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HMRC announced phased launch to CDS starting in August 2018

Matteo Natalucci Published 01 February 2018

Customs Declaration Service will be phased in between August and early 2019, with CHIEF continuing to run for a time to aid the transition to CDS

 

HM Revenue and Customs (HMRC) has announced its intention to begin a phased launch of the Customs Declaration Service (CDS) in August 2018. 

CDS will replace the existing Customs Handling of Import and Export Freight (CHIEF) system, with all declarations taking place on CDS from early 2019.

CDS is one of 15 major programmes in HMRC’s wider transformation portfolio, which HMRC started before the UK voted to leave the EU in June 2016, and before the government committed to seeking a new customs arrangement from March 2019.

CHIEF currently processes declarations to facilitate the international movement of goods between the UK and non-EU countries. It allows importers, exporters and freight forwarders to complete customs information electronically, and automatically checks for entry errors.

The system is responsible for processing declarations for goods entering and leaving the UK or EU through ports and airports and calculating the correct amount of duty and taxes.

The decision to replace CHIEF with CDS was made before the EU referendum, however CDS will be scaled to handle any potential increases in the volume of declarations that may result from the UK’s exit from the EU.

CHIEF will continue to run for a time to aid the transition to CDS.

HMRC is currently building and testing CDS with industry, software providers and Community System Providers (CSPs). CSPs operate computerised inventory systems that control the physical movement of import and export freight at UK ports and airports.

CDS will be phased in between August and early 2019, with CHIEF continuing to run during this time to aid the transition. Importers, exporters or their agents will be informed by their software provider when they need to provide the additional information in order to start making declarations on CDS.

In a treasury committee evidence session with HMRC held last September, which discussed CDS delivery timetable and contingency plan, HMRC’s Permanent Secretary Jon Thompson said, “There is an unprecedented level of technological change in HMRC. We are attempting to digitise the entire tax system at the moment and (Brexit customs changes) would be added on.”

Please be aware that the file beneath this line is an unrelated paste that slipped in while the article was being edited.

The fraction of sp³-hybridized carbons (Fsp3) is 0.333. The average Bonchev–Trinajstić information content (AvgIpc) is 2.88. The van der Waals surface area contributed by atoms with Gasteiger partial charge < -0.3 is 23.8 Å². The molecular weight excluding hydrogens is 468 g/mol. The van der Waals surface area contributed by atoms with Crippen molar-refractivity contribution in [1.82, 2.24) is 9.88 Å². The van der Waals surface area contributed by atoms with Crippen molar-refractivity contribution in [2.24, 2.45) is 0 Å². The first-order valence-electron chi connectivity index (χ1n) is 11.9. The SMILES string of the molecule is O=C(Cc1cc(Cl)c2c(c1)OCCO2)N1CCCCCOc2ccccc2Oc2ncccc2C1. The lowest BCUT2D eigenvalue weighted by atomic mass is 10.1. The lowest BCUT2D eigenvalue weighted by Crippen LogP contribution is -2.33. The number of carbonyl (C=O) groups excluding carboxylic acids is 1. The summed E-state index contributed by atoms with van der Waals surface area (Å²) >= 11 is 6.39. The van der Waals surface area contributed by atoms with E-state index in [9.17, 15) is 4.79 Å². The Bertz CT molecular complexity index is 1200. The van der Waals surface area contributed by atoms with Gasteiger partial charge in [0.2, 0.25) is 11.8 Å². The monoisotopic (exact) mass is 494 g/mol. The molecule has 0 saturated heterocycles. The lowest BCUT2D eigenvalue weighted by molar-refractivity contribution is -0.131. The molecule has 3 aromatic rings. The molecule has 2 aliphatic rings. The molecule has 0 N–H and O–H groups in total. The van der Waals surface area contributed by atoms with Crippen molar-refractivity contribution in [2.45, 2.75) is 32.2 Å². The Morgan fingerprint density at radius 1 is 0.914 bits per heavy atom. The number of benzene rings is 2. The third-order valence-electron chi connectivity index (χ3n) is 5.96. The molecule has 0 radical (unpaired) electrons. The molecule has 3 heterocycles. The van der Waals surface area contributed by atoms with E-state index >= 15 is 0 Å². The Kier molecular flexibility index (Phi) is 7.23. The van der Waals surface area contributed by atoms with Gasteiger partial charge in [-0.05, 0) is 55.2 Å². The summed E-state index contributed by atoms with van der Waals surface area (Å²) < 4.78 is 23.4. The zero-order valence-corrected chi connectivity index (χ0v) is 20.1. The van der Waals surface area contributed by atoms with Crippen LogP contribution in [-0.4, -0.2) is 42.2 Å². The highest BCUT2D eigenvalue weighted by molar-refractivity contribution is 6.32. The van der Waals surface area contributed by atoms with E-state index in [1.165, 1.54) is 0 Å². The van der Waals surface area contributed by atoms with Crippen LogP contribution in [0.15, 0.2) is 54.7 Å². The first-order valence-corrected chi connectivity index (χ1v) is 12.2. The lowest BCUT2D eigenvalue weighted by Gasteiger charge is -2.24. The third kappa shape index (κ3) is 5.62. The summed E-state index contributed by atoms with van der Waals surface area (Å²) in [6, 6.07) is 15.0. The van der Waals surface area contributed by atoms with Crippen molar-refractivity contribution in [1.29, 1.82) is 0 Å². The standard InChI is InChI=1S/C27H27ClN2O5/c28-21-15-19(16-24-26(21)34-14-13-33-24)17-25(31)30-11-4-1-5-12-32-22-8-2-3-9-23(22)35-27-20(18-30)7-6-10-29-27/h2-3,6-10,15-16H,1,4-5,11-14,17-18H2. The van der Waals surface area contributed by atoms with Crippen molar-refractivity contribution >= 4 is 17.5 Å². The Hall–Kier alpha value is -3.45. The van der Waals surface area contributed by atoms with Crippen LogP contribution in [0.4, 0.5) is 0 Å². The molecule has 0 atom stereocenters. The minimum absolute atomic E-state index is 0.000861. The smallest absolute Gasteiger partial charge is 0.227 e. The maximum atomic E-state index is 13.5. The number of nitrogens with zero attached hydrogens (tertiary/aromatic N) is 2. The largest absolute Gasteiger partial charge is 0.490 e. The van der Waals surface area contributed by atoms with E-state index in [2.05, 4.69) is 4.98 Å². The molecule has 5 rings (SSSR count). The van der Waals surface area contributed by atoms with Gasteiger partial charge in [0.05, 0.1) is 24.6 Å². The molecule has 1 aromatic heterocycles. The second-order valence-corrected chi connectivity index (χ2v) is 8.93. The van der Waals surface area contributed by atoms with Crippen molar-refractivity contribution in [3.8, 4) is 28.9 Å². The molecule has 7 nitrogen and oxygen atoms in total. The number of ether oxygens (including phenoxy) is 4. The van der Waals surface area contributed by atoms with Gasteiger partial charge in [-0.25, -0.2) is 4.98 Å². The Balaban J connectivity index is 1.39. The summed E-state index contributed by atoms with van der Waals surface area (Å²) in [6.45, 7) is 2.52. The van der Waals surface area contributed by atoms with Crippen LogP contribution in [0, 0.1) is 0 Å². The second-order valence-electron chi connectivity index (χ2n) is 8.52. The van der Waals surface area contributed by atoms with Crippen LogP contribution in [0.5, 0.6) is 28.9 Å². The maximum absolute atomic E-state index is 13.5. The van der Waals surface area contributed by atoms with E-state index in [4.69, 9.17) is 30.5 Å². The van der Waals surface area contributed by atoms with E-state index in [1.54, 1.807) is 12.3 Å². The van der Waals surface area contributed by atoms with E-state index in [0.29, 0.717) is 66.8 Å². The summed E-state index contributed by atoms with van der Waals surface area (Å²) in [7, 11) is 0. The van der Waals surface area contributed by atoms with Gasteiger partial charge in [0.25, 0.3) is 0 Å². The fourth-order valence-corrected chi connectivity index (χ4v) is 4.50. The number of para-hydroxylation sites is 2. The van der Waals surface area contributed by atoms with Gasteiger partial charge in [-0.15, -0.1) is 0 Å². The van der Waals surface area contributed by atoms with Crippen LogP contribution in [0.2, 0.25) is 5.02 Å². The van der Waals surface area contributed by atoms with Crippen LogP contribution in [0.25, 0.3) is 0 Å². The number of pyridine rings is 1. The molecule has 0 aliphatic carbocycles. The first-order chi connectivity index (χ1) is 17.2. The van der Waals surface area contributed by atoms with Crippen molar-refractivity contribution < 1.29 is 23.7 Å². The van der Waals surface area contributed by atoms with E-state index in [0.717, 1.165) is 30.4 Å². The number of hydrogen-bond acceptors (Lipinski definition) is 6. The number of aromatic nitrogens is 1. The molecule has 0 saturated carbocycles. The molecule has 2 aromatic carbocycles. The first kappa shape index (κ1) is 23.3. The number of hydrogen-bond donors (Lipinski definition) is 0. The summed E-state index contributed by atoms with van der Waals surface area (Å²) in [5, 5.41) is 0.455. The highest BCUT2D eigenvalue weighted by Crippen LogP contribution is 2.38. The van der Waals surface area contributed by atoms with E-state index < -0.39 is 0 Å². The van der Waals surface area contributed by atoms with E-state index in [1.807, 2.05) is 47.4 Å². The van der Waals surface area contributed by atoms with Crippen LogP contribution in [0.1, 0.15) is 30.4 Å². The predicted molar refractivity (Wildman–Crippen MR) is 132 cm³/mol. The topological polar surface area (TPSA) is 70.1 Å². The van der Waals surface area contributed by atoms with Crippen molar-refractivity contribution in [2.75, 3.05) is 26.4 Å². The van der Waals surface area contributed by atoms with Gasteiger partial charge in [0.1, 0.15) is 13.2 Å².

“The programme continues to meet critical milestones for IT development, and we have built an environment that mirrors the live environment to support development activity ... CDS has completed 43% of features and requirements. However not all features are the same size so we have actually completed more than 50% of the total development effort. Completed means built, tested and signed-off.”

In an interview  with Government Computing, HMRC’s chief digital and information officer (CDIO) Jacky Wright painted an optimistic picture of HMRC’s prospects of delivering the Customs Declaration Service (CDS) against the backdrop of the developing Brexit landscape.

Looking specifically at CHIEF, Wright suggested that with any old system, there is an element of life support and then there’s an element of “what do we need to do for the future?”.

CHIEF is nearly 25 years old and can’t be easily adapted to new requirements, but its life has been extended with a further £7.3m of funding which will facilitate parallel running with CDS

Wright said, “And when you think about what you need to do for the future, it’s very hard to transform a 25 year old system. Very hard, especially when 25 years ago, we were talking about relational in a different way than we are today. So you have to think about that. And the challenge would be, “I want to be quick and innovative as it relates to the customs stuff. How do I do that and interact it with the legacy system?’ That would be the bigger challenge, right? You don’t want an old way of working at the front end.

“You want a new way of working. So can that new way of working interact very quickly to a legacy, kind of putting lipstick on a pig? The question would be, can you do that? That’s because you’re not going to re-architect. You don’t have time to re-architect” Wright said.

CDS will offer several new and existing services, for example, traders will be able to view previous import and export data on pre-defined reports, check the tariff, apply for new authorisations and simplifications, and check their duty deferment statement. Also, it will include self-service tools, guides and checklists.  

HMRC anticipated users will need to sign into CDS on GOV.UK through a Government Gateway account.

In order to align with the World Customs Organisation Kyoto Convention, additional information will be required for declarations, such as:

  • an audit trail of previous document IDs
  • additional party types, such as the buyer and seller
  • possible additional commercial references or tracking numbers
  • levelling – change between ‘Header’ and ‘Item’ for some data items

Also, to align UK customs data with international standards, there will be changes to:

  • location of goods identification (based on UNLOCODE)
  • the warehouse type code list
  • item tax lines, including method of payment codes
  • unit of quantity codes (ISO)
  • the way customs procedures are quoted
  • the number of items on a declaration – CDS will allow a maximum of 999 items on a customs declaration instead of the current 99 items on CHIEF

An updated tariff manual is expected to be available in April 2018.








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